Women in Hospitality: Aminath Shaly, Director of Human Resources for Amilla Fushi, The Small Maldives Island Co.
For the latest instalment of our ‘Women in Hospitality’ series, we speak to Aminath Shaly, Director of Human Resources for Amilla Fushi by The Small Maldives Island Co. In an industry where women make up only 8% of the workforce (of which only 3% are Maldivian women), this series aims to spotlight women in leadership positions throughout the Maldivian hospitality sector. Shaly is currently based at Amilla Fushi resort. Here she talks about her career journey, resort life and how all employees have the capacity to surprise you.
When did you decide to join the hospitality industry?
At school, I was always very sporty – a little notorious even! I always had a ‘go get ‘em’ attitude! So when I used to hear people talk about resort life, describing it as pretty scary and different, I immediately thought “I’m going to go and experience this for myself!” I wanted to do the things that people didn’t often do. That’s how I found myself at 17 on my way to Sun Island Resort to work as a telephone operator. Luckily, my parents were very supportive – they never said no to me, they’ve never imposed anything on me.
After my initial bravery, when I got there I started to panic. I called my mum and said: “I can’t do this. I miss my friends and I want to come back to Male’!” But luckily my mum encouraged me to stick it out and not to give up so fast. I was there for 10 months and I learnt a lot. However, after a while I started to get bored. I wanted to move to Front Office and there was no available post –so I moved to Meeru Island resort as a receptionist.
When did you start working in HR?
Whilst I was at Meeru, the resort began to change the ‘personnel’ department to a ‘human resources’ department – it was the beginning of the idea of ‘human resources’ in the Maldives at that time. A foreign consultant, a Scottish lady called Paula Hughes, came over to set up the HR department and I got the opportunity to work with her and I just learnt so much from her. She was my guru! We’re still in touch today, actually. So that’s where it all started! I ended up working with her for three years.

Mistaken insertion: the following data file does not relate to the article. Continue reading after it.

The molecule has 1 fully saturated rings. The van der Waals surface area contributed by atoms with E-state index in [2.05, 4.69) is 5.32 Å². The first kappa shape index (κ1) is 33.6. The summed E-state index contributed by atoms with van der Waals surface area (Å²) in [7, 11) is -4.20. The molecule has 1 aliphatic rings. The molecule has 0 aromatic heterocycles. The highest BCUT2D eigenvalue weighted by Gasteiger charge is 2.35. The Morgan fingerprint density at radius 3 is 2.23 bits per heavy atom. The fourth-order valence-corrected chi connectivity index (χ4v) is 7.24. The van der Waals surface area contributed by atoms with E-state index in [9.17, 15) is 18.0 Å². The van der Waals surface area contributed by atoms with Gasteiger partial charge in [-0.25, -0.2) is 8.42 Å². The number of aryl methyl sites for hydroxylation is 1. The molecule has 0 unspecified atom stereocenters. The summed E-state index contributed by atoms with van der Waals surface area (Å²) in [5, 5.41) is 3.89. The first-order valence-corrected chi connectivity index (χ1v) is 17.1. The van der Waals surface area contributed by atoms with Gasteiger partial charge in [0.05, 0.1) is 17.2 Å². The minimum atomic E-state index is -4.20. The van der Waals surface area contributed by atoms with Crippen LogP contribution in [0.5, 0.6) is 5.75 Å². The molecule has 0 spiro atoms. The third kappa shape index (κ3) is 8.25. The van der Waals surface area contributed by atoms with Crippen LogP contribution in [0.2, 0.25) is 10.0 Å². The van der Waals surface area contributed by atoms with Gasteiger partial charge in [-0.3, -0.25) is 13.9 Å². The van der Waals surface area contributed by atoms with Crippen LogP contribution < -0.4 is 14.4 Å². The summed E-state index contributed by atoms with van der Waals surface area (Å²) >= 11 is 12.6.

Later, I moved to One and Only Kanuhura and it was there that I worked my way up the HR department. I started as an HR assistant, then officer, training coordinator and finally acting assistant manager. After three years, I applied to Huvafen Fushi as an HR manager. I was only 24! It was pretty unheard of as HR was a very male-dominated department – even the local news did a piece on me!
Tell me a little bit about your academic studies.
It was at Huvafen Fushi that I started working and I can honestly say it was the best time in my career – The senior management, especially my HRD and GM, they continually pushed me to be the best I could be. Maybe as a result of that, whilst I was working with them, I did a professional management development course at the Cornell University programme at Singapore in Human Resources Management. It was only a 2 week course but it was then that I got hooked on learning.
In 2009, I got the opportunity to move to the corporate head office as a corporate human resources manager, overseeing the Universal and Per Aquum resorts. I capitalised on being in Male’ by completing my diploma at Clique College. It was tough – classes were from 6-10pm every night so I’d go straight from work but it was what I wanted so I went for it! I then went on to complete my degree and now I’m currently doing my MBA with The London School of Commerce UK, which is an associate college of Cardiff Metropolitan University. The course is based in Sri Lanka so every 6 weeks I go there for 4 days.